Embodied Carbon Considered

Posted Jan 19th, 2023

Embodied carbon is a concept that has emerged over the past couple of decades.  “Embodied carbon is, to some extent, an odd beast…” (1, p.xi)  When people think of buildings relative to energy consumption and CO2 emissions, they usually think of the energy used for heating and cooling, but there is another dimension.  The basic creation and refurbishment of the fabric of buildings has implications too.  Accordingly, the concept of embodied carbon has emerged, which refers to the emissions that are released in development and construction.  Many aspects of this are hidden – because the supply chains relating to building materials can be long and complex, and that complexity relates to some commonplace, but energy-intensive materials, such as steel, concrete and aluminum.  One way of conceptualising this, is to think of the emissions as somehow being ‘attached’ to the fabric of the building itself.  It is believed that embodied carbon represents about ten percent of all emissions associated with buildings worldwide(2).

The ongoing energy and emissions implications of any building can, and likely will, be modified over time, as refurbishment and changes of use occur, and new technologies come to replace older equipment, however most of the embodied carbon implications of a building almost always result from initial construction.  The recent nature of the subject, and the complex nature of supply chains mean that this remains an evolving field. 

The American Institute of Architects offers ten ways to reduce embodied carbon in buildings(3).  Some of their research has suggested that the embodied carbon in a building can represent as much as ten years of operating emissions. 

1. The first suggestion is obvious (as are many of them)– reuse buildings rather than demolishing them and building new ones. 

2. The biggest factor in the embedded carbon of many buildings is concrete.  Indeed, it has been estimated that concrete production alone is responsible for eight percent of total global CO2 emissions, and have doubled over the past two decades(4).  The AIA suggests considering the use of lower carbon concrete, but notes that how to do that varies from place to place.

3. Using carbon-intensive materials sparingly is suggested, together with (4.) considering the use of lower carbon-intensive alternatives.  Examples would be the use of wood rather than steel, concrete or vinyl.   

5.  Carbon sequestering materials can be used – these are typically natural products that retain carbon, such as wood, hemp or bamboo.

6.  Reuse materials that have been salvaged, or (7.) are made of recycled materials, such as recycled steel. 

8.  The biggest single building element in the embodied carbon calculation is usually the structure.  That means attempting to achieve maximum efficiency in the use of materials in the building structure.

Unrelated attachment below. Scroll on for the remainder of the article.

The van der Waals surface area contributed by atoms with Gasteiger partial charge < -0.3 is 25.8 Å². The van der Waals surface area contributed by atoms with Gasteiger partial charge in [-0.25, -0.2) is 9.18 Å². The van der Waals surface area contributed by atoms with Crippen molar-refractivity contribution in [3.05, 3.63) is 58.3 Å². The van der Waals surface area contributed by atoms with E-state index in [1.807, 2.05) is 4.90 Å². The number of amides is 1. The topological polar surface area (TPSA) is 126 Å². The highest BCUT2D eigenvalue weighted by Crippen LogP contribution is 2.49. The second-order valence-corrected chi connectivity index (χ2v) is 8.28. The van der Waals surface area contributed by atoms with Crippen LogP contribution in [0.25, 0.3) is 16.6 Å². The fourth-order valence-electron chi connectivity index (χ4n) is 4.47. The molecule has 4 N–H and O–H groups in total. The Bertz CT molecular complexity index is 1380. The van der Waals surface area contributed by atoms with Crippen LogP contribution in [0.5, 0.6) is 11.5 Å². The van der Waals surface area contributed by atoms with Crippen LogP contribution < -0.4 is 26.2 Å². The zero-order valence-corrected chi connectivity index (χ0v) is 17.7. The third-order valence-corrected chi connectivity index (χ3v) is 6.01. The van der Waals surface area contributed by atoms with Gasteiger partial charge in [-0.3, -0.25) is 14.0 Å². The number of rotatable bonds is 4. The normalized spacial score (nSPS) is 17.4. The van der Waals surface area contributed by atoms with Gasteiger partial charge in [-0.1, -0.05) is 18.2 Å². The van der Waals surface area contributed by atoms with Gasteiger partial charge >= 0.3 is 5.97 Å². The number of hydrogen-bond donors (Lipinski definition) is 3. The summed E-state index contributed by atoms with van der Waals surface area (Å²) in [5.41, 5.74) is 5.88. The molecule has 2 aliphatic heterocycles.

9.  The AIA suggests using fewer finish materials, perhaps by using basic structural materials as finish.  This might be debated, especially if the implication is to use more of those high-embedded carbon structural materials, and often, there are cost implications in making structural elements suitable for finishes.   

10..  Minimize waste – a rather obvious point, but it does mean, in particular relative to wood&mdashframed buildings to make sure dimensions correspond to the extent possible with standard product sizes.

Exploring embodied carbon matters lead to numerous questions.  Operational carbon emissions can be calculated from a building’s electrical and gas consumption – which are itemized in bills.  It is not so easy for determinations of embodied factors.  In the calculations, it is desirable to include all emissions that are associated with construction, including obviously installation and manufacturing, but also back through the supply chain to include transportation and even extraction of the fundamental materials, such as the mining of iron ore, or extracting aggregates, and forward to demolition and disposal of the materials.  Moreover, even in identical products or materials, the amount of embodied carbon can vary substantially – whether a beam was made from recycled steel, and how far and by what means was it transported on its journey to the site. 

All of this means that, while useful data bases are available, estimates of embodied carbon will always have a substantial range of uncertainty around the actual values.  Nevertheless, it is possible for the designer, using his/her experience and insights, to reduce the amount of embodied carbon in a construction project – primarily by focussing on the structural components, following the advice of the American Institute of Architects (AIA). 

Matters of time, uncertainty, and building and building-element life expectancies, were dealt with in various chapters in the book ‘Embodied Carbon in Buildings’ edited by Pomponi, DeWolf and Moncaster (1).  The various contributors identified elements of uncertainty in assessing the embodied carbon in buildings.  These include: